But once we started filming and putting it altogether, a lot changed… we changed some characters, reshot the segments with new characters. For instance, Pradipta in the ‘Envy’ section was not part of the original plan. I have known Pradipta for long, but did not consider her as a part of this film. It’s only after the first edit, when I was looking for someone else for that section, I happened to chat with Pradipta and realised how apt and powerful her story is. That’s when she became a part of the project.
Even though all the characters were known to either me or Swati, I still wanted to keep the sessions intimate and personal. Therefore, I did not use a crew; I shot it myself. So the only people in the room, apart from the woman being interviewed, were Swati and I. This ensured in keeping the realism, warmth and ease of conversation intact.
In Shreya’s (gluttony) segment, the audience laughed a couple of times. Did that upset you because they couldn’t realise the real story behind her gluttony?
Shreya is a young woman and, like many we know, is spunky and full of life. What makes her character beautiful is that, in spite of going through extremely unpleasant moments in her childhood, she has not let that dampen her spirit and joy for life. She knows herself, she is honest enough to admit the path she chose. While it seemed frivolous to others, for her, it was important. It helped her heal the wounds and move on in life. It’s not a conventional path, but it is “her” way of dealing with life. And she does that with spunk, style and no regrets. That’s why when the audience laugh or get amused by some of her stories, I don’t get upset at all. I believe they are not “laughing at her”. It’s a laughter of being amused and feeling what Shreya felt.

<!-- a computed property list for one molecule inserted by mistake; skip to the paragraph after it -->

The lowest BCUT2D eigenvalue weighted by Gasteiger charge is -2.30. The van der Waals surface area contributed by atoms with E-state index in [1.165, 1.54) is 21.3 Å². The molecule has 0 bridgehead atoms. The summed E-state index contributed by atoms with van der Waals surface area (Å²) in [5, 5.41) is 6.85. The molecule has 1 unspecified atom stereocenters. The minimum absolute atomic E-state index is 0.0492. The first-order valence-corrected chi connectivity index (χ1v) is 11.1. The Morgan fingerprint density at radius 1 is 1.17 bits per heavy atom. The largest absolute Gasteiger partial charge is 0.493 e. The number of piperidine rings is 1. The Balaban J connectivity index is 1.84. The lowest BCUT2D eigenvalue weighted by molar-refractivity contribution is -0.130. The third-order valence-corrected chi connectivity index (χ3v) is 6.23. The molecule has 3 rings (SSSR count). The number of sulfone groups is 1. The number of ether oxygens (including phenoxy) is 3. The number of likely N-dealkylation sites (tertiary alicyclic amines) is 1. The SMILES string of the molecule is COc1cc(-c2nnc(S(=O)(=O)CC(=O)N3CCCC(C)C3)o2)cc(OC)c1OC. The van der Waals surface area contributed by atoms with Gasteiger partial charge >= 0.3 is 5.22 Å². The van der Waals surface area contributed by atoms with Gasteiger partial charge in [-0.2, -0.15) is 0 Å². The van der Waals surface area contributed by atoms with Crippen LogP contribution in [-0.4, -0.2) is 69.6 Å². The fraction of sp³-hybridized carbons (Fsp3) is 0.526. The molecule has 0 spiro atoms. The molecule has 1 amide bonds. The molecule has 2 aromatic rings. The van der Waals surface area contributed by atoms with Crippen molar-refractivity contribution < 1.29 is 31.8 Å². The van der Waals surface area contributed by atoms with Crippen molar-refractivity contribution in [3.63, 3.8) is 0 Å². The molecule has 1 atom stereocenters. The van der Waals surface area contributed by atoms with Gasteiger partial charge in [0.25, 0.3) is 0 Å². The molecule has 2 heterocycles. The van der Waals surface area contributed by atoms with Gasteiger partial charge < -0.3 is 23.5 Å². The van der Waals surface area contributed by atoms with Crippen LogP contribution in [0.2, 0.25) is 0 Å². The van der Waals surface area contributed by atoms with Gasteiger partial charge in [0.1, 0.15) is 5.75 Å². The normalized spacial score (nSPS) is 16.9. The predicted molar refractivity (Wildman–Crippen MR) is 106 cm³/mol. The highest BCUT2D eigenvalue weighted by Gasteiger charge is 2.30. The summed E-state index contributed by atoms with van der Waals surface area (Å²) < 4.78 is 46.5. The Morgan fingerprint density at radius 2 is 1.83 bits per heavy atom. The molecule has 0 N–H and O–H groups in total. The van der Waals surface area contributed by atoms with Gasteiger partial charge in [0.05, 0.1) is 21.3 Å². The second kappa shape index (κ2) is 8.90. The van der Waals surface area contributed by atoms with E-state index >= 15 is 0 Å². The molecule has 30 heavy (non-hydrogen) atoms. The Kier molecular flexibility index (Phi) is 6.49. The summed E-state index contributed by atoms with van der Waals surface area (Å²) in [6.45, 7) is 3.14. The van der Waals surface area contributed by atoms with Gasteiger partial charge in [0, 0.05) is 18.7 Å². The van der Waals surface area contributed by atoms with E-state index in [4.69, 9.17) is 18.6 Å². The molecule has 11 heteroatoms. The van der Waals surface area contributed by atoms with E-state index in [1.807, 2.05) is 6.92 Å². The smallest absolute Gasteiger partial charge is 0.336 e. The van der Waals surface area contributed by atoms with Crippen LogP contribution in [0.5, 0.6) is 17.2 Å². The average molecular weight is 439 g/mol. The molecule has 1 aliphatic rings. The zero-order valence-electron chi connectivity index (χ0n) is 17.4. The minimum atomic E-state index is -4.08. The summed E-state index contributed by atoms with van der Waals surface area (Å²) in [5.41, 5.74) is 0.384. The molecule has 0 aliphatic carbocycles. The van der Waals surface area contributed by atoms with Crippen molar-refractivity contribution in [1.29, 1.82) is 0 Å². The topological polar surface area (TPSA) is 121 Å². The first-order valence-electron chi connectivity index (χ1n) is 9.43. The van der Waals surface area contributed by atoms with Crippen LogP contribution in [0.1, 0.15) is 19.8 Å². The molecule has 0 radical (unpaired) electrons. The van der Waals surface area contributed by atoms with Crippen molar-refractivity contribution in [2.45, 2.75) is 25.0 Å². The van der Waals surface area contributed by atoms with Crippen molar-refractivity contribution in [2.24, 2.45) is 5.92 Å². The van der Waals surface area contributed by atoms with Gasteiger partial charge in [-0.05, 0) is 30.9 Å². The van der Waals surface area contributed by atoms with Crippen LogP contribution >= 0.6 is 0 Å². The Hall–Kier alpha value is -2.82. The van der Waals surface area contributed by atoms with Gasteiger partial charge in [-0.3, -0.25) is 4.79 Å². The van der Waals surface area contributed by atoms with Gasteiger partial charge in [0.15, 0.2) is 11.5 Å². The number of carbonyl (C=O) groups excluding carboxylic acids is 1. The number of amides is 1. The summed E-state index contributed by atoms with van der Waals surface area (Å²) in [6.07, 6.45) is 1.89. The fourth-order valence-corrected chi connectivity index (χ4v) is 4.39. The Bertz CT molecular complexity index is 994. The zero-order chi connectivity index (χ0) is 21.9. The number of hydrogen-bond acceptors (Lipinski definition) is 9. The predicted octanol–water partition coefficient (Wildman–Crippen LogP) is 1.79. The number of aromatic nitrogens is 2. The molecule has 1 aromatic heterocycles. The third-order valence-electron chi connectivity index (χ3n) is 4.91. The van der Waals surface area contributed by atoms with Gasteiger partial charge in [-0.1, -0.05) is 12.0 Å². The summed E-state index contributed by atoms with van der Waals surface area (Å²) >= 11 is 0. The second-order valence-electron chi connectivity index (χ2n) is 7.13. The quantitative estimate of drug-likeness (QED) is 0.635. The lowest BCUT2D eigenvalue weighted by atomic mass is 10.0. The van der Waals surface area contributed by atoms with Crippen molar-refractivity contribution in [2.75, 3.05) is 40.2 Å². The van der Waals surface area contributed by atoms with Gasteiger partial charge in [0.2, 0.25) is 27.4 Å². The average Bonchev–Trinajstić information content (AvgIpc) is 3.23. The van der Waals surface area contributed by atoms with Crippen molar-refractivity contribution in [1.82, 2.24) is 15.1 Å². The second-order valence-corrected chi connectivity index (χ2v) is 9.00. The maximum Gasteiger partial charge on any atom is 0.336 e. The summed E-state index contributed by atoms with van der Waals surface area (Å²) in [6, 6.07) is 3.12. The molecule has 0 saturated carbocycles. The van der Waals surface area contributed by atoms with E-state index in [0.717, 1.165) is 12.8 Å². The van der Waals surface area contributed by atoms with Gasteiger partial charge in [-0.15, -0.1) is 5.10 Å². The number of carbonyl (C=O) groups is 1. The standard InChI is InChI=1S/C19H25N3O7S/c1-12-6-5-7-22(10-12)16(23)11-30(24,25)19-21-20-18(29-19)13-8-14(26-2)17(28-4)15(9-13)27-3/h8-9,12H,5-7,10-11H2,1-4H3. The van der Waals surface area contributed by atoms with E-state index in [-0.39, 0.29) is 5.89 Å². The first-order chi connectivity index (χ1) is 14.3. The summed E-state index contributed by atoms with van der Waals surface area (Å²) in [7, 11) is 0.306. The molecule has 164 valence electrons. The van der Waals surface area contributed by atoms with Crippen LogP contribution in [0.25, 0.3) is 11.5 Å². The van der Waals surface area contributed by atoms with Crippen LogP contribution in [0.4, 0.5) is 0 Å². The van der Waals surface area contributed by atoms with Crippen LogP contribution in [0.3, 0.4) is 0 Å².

The documentary was shot for three years. Was it because of lack of funds or allowing the women time and space to express their thoughts?